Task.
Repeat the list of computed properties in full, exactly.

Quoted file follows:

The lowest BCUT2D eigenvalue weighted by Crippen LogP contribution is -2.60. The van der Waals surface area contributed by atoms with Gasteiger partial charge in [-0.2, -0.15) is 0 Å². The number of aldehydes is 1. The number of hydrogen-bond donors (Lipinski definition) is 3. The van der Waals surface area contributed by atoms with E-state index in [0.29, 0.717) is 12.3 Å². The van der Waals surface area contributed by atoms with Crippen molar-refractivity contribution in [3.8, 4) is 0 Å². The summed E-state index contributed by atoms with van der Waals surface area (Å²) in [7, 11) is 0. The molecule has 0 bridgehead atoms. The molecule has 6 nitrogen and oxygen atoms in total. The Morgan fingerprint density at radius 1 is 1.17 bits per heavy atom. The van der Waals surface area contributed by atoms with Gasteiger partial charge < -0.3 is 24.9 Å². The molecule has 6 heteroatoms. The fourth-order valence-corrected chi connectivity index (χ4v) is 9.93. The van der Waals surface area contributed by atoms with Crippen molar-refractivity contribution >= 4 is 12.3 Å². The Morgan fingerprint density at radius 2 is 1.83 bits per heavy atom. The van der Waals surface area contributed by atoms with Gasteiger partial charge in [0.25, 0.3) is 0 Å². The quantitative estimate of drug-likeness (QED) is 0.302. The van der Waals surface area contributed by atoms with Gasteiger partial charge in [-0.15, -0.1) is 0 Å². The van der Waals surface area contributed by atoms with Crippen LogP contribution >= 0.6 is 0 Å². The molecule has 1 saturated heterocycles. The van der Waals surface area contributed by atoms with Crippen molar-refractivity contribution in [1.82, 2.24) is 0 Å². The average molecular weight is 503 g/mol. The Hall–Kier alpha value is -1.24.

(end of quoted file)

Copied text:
The lowest BCUT2D eigenvalue weighted by Crippen LogP contribution is -2.60. The van der Waals surface area contributed by atoms with Gasteiger partial charge in [-0.2, -0.15) is 0 Å². The number of aldehydes is 1. The number of hydrogen-bond donors (Lipinski definition) is 3. The van der Waals surface area contributed by atoms with E-state index in [0.29, 0.717) is 12.3 Å². The van der Waals surface area contributed by atoms with Crippen molar-refractivity contribution in [3.8, 4) is 0 Å². The summed E-state index contributed by atoms with van der Waals surface area (Å²) in [7, 11) is 0. The molecule has 0 bridgehead atoms. The molecule has 6 nitrogen and oxygen atoms in total. The Morgan fingerprint density at radius 1 is 1.17 bits per heavy atom. The van der Waals surface area contributed by atoms with Gasteiger partial charge < -0.3 is 24.9 Å². The molecule has 6 heteroatoms. The fourth-order valence-corrected chi connectivity index (χ4v) is 9.93. The van der Waals surface area contributed by atoms with Crippen molar-refractivity contribution >= 4 is 12.3 Å². The Morgan fingerprint density at radius 2 is 1.83 bits per heavy atom. The van der Waals surface area contributed by atoms with Gasteiger partial charge in [0.25, 0.3) is 0 Å². The quantitative estimate of drug-likeness (QED) is 0.302. The van der Waals surface area contributed by atoms with Gasteiger partial charge in [-0.15, -0.1) is 0 Å². The van der Waals surface area contributed by atoms with Crippen LogP contribution >= 0.6 is 0 Å². The molecule has 1 saturated heterocycles. The van der Waals surface area contributed by atoms with Crippen molar-refractivity contribution in [1.82, 2.24) is 0 Å². The average molecular weight is 503 g/mol. The Hall–Kier alpha value is -1.24.